By considering $G=S^1,$ so that $BG$ is the infinite-dimensional complex projective space, you can see immediately that there’s no easy relationship between your second two cohomologies. There is ...
Kevin Carlson's user avatar
4 votes
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$p$-torsion in fundamental group of Lie group.

First, the fundamental group of a connected Lie group is abelian and finitely generated. Secondly, any finitely generated abelian group is the fundamental group of a connected Lie group. To see the ...
Dietrich Burde's user avatar
4 votes
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Examples of CW-complexes wich are 1-acyclic but no simply conected.

The one general thing that can be said is simply to state the 1-dimensional Hurewicz theorem: $$H_1(X) \approx \pi_1(X) \, / \, [\pi_1(X),\pi_1(X)] $$ In words, $H_1(X)$ is isomorphic to the quotient ...
Lee Mosher's user avatar
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4 votes
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Vanishing of $r$-fold cup-products

Notice that the cup product defines a map $$H^*(X,A) \times H^*(X,B) \longmapsto H^*(X,A\cup B).$$ If $U$ is a set in your cover (you need only assume that the inclusion $U\to X$ is nullhomotopic, not ...
Pedro's user avatar
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4 votes
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Degree of a map $\Bbb RP^n\to S^{n-1}\times S^1$

Here's yet another way to see that the degree of a map $f: \mathbb{R}P^n \to S^{n-1} \times S^1$ is $0$ when $n \geq 2$. For $n \geq 2$, we have $\pi_1(\mathbb{R}P^n) \cong \mathbb{Z}_2$ and $$\pi_1( ...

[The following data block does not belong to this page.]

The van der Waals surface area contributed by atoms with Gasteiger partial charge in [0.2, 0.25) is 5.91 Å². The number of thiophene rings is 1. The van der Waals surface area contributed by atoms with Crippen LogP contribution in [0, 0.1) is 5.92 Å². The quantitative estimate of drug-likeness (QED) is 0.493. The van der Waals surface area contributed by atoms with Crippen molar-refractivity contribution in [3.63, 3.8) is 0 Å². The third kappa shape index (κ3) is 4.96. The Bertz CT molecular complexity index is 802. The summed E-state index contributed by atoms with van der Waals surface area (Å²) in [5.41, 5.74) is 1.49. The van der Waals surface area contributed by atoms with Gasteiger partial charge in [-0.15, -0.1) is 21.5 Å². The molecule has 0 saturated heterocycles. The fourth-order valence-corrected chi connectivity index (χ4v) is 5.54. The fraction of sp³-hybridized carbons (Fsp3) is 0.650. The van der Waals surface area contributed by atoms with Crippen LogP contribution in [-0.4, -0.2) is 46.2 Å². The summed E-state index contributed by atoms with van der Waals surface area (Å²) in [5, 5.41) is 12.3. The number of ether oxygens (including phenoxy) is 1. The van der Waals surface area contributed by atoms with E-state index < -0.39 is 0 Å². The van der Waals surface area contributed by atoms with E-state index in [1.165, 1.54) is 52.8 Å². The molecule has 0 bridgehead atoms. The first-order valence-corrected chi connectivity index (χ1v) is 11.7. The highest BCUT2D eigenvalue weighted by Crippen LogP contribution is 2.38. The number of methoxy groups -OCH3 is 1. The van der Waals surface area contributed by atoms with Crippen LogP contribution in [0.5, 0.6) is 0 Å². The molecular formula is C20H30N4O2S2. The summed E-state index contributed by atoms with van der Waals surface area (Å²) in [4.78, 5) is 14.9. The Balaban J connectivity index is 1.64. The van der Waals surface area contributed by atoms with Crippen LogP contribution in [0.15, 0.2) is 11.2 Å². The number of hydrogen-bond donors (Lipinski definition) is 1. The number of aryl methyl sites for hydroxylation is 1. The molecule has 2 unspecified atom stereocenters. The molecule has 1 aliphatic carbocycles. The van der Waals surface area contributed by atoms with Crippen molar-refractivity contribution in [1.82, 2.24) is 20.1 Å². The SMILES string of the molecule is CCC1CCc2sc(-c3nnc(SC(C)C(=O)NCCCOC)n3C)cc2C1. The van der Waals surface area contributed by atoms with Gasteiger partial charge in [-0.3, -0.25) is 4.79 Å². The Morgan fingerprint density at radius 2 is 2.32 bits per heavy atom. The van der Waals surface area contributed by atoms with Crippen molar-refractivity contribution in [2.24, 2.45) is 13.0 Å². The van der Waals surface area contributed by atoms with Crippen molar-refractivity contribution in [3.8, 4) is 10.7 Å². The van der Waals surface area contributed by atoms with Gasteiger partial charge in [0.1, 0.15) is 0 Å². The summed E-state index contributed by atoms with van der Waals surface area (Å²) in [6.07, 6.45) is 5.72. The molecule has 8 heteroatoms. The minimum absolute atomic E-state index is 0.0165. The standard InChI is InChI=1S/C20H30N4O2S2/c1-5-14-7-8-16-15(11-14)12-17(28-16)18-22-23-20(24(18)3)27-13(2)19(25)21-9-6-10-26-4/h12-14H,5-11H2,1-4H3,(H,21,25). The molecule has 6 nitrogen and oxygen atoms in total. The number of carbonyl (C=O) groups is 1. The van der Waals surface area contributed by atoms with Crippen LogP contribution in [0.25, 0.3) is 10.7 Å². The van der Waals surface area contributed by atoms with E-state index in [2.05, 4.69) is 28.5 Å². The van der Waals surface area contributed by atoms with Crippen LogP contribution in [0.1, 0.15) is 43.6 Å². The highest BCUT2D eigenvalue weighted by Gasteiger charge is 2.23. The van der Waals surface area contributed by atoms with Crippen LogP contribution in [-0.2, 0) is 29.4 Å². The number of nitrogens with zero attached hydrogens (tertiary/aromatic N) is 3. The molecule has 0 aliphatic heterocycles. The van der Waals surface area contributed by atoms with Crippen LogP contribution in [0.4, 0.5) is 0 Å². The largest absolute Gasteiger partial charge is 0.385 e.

Derived Cats's user avatar
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4 votes
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What if $X$ is not path connected?

Intuitively, it could not possibly be true for a non path-connected spaces in general. Notice one object possibly depends on $x_0$ (in this case) whereas the other object is invariant; it does not ...
FShrike's user avatar
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4 votes
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Defining Atiyah-Hirzebruch spectral sequence from exact couple

The $(-1,1)$ indicates the degree, i.e. $\alpha$ maps the summand $D^{p,q} = h^{p+q}(X_p)$ into $h^{p+q}(X_{p-1})=D^{p-1,q+1}.$ Analogously for the other maps.
Vincent Boelens's user avatar
4 votes
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Homology groups of $X \times S^1$

Let us understand $S^1$ as the set of complex numbers $z$ with $\lvert z \rvert = 1$. In Example 2.48 Hatcher derives an exact sequence "which is somewhat similar to the Mayer–Vietoris sequence ...
Paul Frost's user avatar
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4 votes

Proof of excission Axiom for singular Homology

In general, to say a chain $c\in\Delta_p(X)$ lies in a subspace $A\subseteq X$ just means it is contained in the subcomplex $\Delta_p(A)\subseteq\Delta_p(X)$, equivalently its support (the union of ...
Thorgott's user avatar
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4 votes
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Is homology dual to cohomology or is homotopy dual to cohomology?

Homotopy and cohomology are dual in a vague sense called "Eckmann-Hilton duality". As the linked page says, this is more a heuristic rather than a precise notion of duality. Certainly in the ...
John Palmieri's user avatar